Just as NPPD and the Nebraska G&T continue to follow the development of emerging small reactor technologies, Babcock & Wilcox (B&W) is investing in the development of their modular reactor design. The B&W mPower reactor, with its scalable, modular design, is capable of adding generating capacity in 180 MWe increments to match a utility’s load growth projections. The B&W mPower reactor features a four-year operating cycle without refueling and is designed to produce zero emissions. B&W, along with other small modular reactor developers like Westinghouse, NuScale and Holtec, applied for funding from the Department of Energy to further develop their respective designs. B&W was successful in signing a cooperative agreement with the U.S. Department of Energy receiving $79 million in federal funding to support the commercial development of its mPower small reactor by 2022. Under the Small Modular Reactor Licensing Technical Support Program, DOE selected the mPower America team – which includes Babcock & Wilcox, the Tennessee Valley Authority, and Generation mPower, made up of B&W mPower and Bechtel. The team aims to build up to four, mPower units at the Clinch River site in Tennessee. The current construction timeline for this reactor type is estimated at 18-24 months. The first build of this new generation of reactors is expected online in 2022.
On March 22, 2012, the DOE announced new funding to advance the development of American-made small modular reactors (SMRs). A total of $450 million will be made available to support first-of-its-kind engineering, design certification and licensing for up to two SMR designs over five years. On November 20, 2012, the DOE selected B&W’s mPower design for funding support. The DOE authorized about $150 million over the next five years, but the agreement allows for $226 million or more of funding. Babcock & Wilcox mPower said it will use any additional funding to support licensing and engineering. The next steps for the project include geological characterization studies, which will begin at Clinch River in the near future. The team will also develop a preliminary safety analysis report, a design certification application and a construction permit application.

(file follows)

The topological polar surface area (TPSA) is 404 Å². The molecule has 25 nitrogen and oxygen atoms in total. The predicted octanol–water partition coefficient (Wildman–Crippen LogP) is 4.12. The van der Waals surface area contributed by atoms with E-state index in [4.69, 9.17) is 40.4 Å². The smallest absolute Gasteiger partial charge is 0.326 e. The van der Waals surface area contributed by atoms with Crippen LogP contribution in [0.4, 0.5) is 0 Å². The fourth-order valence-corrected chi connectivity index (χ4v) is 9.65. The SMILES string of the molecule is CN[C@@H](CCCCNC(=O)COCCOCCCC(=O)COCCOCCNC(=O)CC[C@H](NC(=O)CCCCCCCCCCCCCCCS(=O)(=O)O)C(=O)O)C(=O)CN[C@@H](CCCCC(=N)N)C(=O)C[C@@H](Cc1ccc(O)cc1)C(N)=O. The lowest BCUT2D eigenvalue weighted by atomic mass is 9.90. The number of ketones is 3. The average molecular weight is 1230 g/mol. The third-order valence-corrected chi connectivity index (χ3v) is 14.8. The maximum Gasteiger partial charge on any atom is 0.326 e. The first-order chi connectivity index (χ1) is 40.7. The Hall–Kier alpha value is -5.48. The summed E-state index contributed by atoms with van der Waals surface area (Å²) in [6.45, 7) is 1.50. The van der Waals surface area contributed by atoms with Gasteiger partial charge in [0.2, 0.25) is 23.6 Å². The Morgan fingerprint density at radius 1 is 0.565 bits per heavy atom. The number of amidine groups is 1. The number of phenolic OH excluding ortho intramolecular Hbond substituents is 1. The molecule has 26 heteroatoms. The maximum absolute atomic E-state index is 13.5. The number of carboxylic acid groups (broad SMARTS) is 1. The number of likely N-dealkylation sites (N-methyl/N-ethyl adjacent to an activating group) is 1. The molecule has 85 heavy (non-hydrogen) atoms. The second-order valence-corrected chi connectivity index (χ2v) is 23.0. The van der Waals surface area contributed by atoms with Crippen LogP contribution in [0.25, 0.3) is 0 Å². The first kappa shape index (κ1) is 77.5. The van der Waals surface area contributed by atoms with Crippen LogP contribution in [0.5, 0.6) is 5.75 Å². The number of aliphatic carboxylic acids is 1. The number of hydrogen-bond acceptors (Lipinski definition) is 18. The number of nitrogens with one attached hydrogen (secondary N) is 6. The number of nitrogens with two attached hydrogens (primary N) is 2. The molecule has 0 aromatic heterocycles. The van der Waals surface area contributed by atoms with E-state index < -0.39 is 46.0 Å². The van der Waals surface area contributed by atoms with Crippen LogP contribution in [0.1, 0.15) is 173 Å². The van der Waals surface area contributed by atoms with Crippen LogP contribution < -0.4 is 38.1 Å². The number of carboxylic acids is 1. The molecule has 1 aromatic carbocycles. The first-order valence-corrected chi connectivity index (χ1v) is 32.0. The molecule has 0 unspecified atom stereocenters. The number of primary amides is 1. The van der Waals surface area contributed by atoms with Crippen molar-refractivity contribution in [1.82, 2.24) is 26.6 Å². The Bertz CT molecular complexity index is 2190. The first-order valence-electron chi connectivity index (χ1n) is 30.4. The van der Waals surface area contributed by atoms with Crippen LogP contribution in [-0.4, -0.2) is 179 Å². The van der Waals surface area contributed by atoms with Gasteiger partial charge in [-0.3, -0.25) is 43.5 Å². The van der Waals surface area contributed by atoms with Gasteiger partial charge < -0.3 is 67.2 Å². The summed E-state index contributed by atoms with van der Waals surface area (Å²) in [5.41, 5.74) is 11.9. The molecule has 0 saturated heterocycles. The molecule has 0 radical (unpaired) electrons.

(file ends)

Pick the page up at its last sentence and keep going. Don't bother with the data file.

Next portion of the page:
On December 12, 2013, the Department of Energy announced that it will provide up to $226 million in federal funding to NuScale Power to support the development, licensing and commercialization of the company’s nuclear small modular reactor (SMR) technology. With this announcement, DOE is now funding two different approaches to this technology which should help improve the viability of this technology from a technical perspective.
While significant progress has been made in developing the technology for these new reactor designs, the challenge of bringing these new modular reactors to fruition will be the economics of operating these small units in the current, highly regulated environment. More information on modular reactor technology is available at the mPower http://www.generationmpower.com/ and NuScale websites http://www.nuscalepower.com.
In December 2011, NPPD’s Board of Directors approved extending NPPD participation in the Electric Power Research Institute (EPRI) programs for three years, 2012-2014. NPPD’s dues to participate in the four major research sectors of environment: power delivery, energy supply and nuclear for the year 2013 are $1,599,045.NPPD is a full participation member of EPRI with opportunities for participation in the following areas:
Environment - Provides timely and credible scientific and technical knowledge and tools to inform critical policy and regulatory deliberations. Supports cost-effective compliance, stewardship, strategic issue management, and business strategy; and addresses longer term sustainability issues. Examples of NPPD participation include: air quality, greenhouse gas reductions, and water quality issues.
Power Delivery & Markets – Increase the reliability, cost effectiveness, security, and value of power delivery infrastructure, as well as promote enhanced productivity, economic development, and end-use customer satisfaction. Examples of NPPD participation include: power quality, transmission reliability and asset management issues.